Some articles, however—among them the “the indissoluble unity of the Spanish nation”—require a more stringent process before they can be changed. A two-thirds (66%) vote is needed in both existing chambers, then parliament is dissolved and new elections are called; then both new chambers must also vote two-thirds in favour of the reform; and then the question is also put to the Spanish people in a national referendum. So if Catalan separatists could convince political parties and Spaniards across the country that allowing Spanish regions to hold their own votes on secession was a good idea, and if they did enough political work to get their reform through all of those stages, a legal referendum could be held.
That path, though, is not the one chosen by Catalan separatists.
The Deputy First Minister, Oriol Junqueras, lies about what Mr. Juncker said, or what the Supreme Court has done, and fumbles his way through TV interviews that press him on which body of law is currently applicable in Catalonia, even before the "referendum". The First Minister, Carles Puigdemont, mocks the courts by tweeting out instructions on how to use proxies to get around websites that judges have ordered shut down. Joan Tardà, who has been an Esquerra MP in Congress for 13 years, participated in a TV debate over the weekend and appeared not to know the difference between freedom of the press and a judge's order.
Separatist leaders have discovered over the past two weeks that they can laugh in the face of the law with no immediate consequences. If you have just passed a bill of secession, who cares about flouting a judicial order on Twitter?
"We will vote! We will vote!" is still the cry at rallies and speeches, and Mr. Puigdemont claims legitimacy in the suspended referendum and secession bills, which also describe precisely how they plan on interpreting the results and implementing the next step. If the 'yes' vote is declared to have beaten the 'no' vote by a single ballot paper—and what polls there are suggest the 'yes' vote will indeed "win" given there is no real campaign and no electoral guarantees—Catalan separatists will declare independence from Spain within 48 hours, or by October 4. That is 15 days away.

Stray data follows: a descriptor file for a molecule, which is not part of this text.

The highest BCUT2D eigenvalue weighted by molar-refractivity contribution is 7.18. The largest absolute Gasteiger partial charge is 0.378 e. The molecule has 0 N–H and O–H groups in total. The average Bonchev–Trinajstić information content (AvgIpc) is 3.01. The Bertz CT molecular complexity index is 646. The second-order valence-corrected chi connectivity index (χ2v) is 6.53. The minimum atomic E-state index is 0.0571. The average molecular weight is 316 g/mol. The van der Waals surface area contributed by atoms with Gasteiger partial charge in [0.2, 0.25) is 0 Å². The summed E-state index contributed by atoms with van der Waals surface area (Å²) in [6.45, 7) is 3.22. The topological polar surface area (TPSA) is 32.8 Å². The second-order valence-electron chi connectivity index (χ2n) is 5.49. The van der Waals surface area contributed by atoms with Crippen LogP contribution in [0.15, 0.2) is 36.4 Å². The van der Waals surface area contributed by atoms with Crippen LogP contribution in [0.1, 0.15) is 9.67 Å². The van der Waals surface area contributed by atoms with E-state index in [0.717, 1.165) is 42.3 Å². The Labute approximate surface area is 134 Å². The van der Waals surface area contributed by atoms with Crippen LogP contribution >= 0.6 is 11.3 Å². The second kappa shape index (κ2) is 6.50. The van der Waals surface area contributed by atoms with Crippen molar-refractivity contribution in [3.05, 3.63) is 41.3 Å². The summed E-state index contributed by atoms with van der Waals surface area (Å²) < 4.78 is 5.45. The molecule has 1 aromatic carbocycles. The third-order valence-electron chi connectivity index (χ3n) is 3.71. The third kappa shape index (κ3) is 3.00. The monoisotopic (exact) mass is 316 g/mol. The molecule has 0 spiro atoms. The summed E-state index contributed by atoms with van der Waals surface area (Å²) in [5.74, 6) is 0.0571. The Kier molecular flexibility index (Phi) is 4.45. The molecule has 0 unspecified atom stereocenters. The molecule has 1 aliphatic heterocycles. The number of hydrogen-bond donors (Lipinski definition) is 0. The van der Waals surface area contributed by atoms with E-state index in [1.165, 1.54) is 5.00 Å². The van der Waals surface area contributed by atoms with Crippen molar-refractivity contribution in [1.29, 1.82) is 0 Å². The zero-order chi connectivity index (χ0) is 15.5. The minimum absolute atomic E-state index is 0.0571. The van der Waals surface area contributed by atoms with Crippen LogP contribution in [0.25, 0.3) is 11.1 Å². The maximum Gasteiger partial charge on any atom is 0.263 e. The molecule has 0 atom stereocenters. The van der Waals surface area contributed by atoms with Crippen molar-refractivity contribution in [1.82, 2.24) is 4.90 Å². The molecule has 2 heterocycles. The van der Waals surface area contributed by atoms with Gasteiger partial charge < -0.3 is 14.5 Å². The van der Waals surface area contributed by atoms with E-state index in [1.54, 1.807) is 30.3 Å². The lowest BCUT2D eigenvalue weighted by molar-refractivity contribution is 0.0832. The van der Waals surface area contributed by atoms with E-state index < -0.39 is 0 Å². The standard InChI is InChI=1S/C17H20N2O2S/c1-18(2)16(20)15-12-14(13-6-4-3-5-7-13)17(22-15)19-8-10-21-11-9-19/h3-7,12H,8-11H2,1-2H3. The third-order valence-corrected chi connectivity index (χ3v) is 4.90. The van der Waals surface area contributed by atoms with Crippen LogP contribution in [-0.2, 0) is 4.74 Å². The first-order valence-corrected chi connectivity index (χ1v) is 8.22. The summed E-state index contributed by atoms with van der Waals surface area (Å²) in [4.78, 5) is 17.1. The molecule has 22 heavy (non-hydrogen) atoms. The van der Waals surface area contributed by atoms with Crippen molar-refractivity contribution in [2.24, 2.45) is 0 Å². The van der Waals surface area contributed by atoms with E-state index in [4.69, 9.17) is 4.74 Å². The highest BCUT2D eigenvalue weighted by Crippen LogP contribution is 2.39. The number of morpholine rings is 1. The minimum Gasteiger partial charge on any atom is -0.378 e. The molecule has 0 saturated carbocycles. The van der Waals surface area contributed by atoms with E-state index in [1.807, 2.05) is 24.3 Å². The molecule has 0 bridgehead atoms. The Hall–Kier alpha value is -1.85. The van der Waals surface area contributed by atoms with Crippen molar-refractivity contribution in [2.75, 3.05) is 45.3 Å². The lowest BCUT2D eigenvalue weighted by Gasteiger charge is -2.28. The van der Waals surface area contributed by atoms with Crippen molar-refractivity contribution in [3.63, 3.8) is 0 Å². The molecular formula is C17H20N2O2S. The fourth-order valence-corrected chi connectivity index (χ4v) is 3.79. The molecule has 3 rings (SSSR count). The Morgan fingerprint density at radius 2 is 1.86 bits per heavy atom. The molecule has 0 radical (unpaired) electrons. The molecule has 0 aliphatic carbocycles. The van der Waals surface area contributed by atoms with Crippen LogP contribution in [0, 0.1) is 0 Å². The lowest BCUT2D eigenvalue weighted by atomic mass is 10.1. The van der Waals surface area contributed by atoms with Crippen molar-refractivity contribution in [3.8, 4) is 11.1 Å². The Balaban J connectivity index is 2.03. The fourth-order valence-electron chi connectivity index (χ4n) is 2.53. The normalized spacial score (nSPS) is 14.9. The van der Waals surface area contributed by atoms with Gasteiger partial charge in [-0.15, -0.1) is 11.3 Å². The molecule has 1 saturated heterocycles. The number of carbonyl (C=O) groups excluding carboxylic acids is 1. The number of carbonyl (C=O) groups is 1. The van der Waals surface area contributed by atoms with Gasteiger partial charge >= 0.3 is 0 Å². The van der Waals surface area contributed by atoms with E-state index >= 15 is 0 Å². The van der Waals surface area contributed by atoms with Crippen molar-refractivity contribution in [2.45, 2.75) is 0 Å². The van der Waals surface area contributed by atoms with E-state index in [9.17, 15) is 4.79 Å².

Given the learned, authoritative opinion of so many actors outside Catalonia, in Spain and abroad, and political, diplomatic, legal, economic and military reality, this is indeed a foolish, reckless path.
Faced with such a scenario, and recognising that Mr. Rajoy's political sloth has contributed to bringing Spain to this point over the last five years, the Prime Minister has run out of time. Never mind a declaration of independence, his publicly stated goal this time is to stop the vote from taking place at all. This explains the flurry of legal and policing actions over the past 10 days. Both sides, in that sense, are acting in coherence with their long-stated, long-held, immutable positions.
Mr. Rajoy is off to Washington next week to meet President Trump at the White House. Given the comments made by legal and business experts and European leaders, the application of Article 155 of the Spanish Constitution to suspend home rule for a while in Catalonia—beyond the open-ended financial controls that have existed since Friday—would likely be interpreted as a defence of democracy. It would also likely receive a positive response from Spanish voters in the rest of the country. He should not therefore fear such a choice, or the wrath of the radical-left separatist party that supports the Catalan government, the CUP.
Perhaps they would try to stage a "Catalan Maidan" or a "Catalan Tahrir Sqaure" for a few weeks in Barcelona but, given the lack of genuine human injustice underlying their cause, the real world would not pay attention to the tents and banners for very long.